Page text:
With 2020 now in the books, individuals and businesses are starting to prepare their annual tax returns for the just-concluded year. But businesses need to also be aware of the annual pay-to-play filings that are due in the coming weeks.

Pay-to-play laws are statutes that impose certain requirements and restrictions on current and prospective government contractors. Pay-to-play laws sit at the intersection of government contracting and campaign-finance. The stated goals of these laws are generally to increase transparency in government contracting and to ensure that government contracts are awarded based on qualifications and expertise rather than favoritism. To further these goals, many states and local government entities throughout the country have adopted laws that, in some cases, impose reduced contribution limits on businesses and their key people when those businesses hold or wish to pursue government contracts. In other jurisdictions, government contractors are required to make disclosures of political contributions on a pre-contract basis or on an annual basis. These disclosures may be stand-alone disclosures or may be in addition to reduced pay-to-play limits.

While there is much ground to cover in the world of pay-to-play law, this blog post will provide an overview of selected upcoming annual pay-to-play disclosures.

Pennsylvania Annual Pay-to-Play Disclosure – Due February 15

Under Pennsylvania’s pay-to-play disclosure law, any business entity that has been awarded any no-bid contract by the Commonwealth of Pennsylvania or any of its political subdivisions must file a disclosure with the Pennsylvania Department of State by February 15 of the following year.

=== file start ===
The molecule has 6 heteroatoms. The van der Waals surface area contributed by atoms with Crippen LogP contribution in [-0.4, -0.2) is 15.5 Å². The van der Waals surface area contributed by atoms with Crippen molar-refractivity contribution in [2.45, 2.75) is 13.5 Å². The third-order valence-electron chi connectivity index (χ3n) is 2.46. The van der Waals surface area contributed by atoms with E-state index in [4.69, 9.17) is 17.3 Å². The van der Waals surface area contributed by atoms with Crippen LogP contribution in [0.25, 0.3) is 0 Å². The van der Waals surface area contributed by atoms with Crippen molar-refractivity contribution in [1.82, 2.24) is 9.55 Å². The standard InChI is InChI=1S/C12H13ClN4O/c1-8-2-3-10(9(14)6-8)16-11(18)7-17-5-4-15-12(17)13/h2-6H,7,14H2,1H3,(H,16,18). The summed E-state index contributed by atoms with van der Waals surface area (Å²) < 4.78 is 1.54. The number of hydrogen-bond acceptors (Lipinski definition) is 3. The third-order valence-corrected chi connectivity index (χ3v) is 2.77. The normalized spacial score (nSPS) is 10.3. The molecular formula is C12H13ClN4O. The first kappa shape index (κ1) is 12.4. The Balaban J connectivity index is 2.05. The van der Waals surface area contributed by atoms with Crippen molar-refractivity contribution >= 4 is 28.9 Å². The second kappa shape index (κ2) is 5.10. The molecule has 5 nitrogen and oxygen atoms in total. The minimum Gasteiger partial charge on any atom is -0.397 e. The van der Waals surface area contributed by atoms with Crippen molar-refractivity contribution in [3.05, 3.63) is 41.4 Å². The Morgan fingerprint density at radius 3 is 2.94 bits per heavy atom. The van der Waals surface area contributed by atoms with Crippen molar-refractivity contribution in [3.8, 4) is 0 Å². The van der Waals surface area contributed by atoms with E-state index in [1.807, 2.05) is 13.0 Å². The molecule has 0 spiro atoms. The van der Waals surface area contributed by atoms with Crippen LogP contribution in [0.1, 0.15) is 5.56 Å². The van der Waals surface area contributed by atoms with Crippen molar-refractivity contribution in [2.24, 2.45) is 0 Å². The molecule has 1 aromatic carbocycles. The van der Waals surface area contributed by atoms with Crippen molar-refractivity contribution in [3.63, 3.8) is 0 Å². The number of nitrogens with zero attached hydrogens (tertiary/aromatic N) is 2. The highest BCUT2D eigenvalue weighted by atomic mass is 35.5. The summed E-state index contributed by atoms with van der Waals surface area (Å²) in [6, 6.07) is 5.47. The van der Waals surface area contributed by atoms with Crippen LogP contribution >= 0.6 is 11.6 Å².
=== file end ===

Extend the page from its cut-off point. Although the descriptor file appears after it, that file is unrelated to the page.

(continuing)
In this case, a report due on Monday, February 15, 2021 will cover activity from the 2020 calendar year.

Although Pennsylvania law prohibits corporate contributions, the definition of “covered individuals” is broad and includes a company’s officers, directors, associates, partners, owners and employees. The definition also includes the immediate family members of any covered individual.

If contributions above the $1,000 aggregate reporting threshold were made to Pennsylvania recipients by the business entity’s covered individuals during 2020, Form DSEB-504 must be used to disclose those contributions.

If no reportable contributions were made during the covered calendar year by the business entity’s covered individuals, a form must still be filed to indicate that no contributions were made. This is done using Form DSEB-504B.

Electronic filing is not available in Pennsylvania, so the appropriate form must be submitted either by mail or by delivering a copy to the Department of State’s offices.

New Jersey Annual Pay-to-play Disclosure – Due March 30

New Jersey law requires each business entity that received payments of $50,000 or more (in the aggregate) as a result of New Jersey government contracts during the preceding calendar year to electronically file a Business Entity Annual Statement (“Form BE”) with the New Jersey Election Law Enforcement Commission (“ELEC”) no later than March 30. For example, a business entity that received payments of $50,000 or more in 2020, must file a Form BE with ELEC by Tuesday, March 30, 2021.

The obligation to file arises whenever payments from New Jersey government entities to a business reach the $50,000 aggregate threshold, regardless of whether a contract was awarded prior to the 2020 calendar year and regardless of whether the company has any political contributions to report. Government contracts covered by this law include contracts with the State of New Jersey Executive and Legislative branches, independent authorities, counties, municipalities, boards of education, and fire districts, regardless of method of contract award.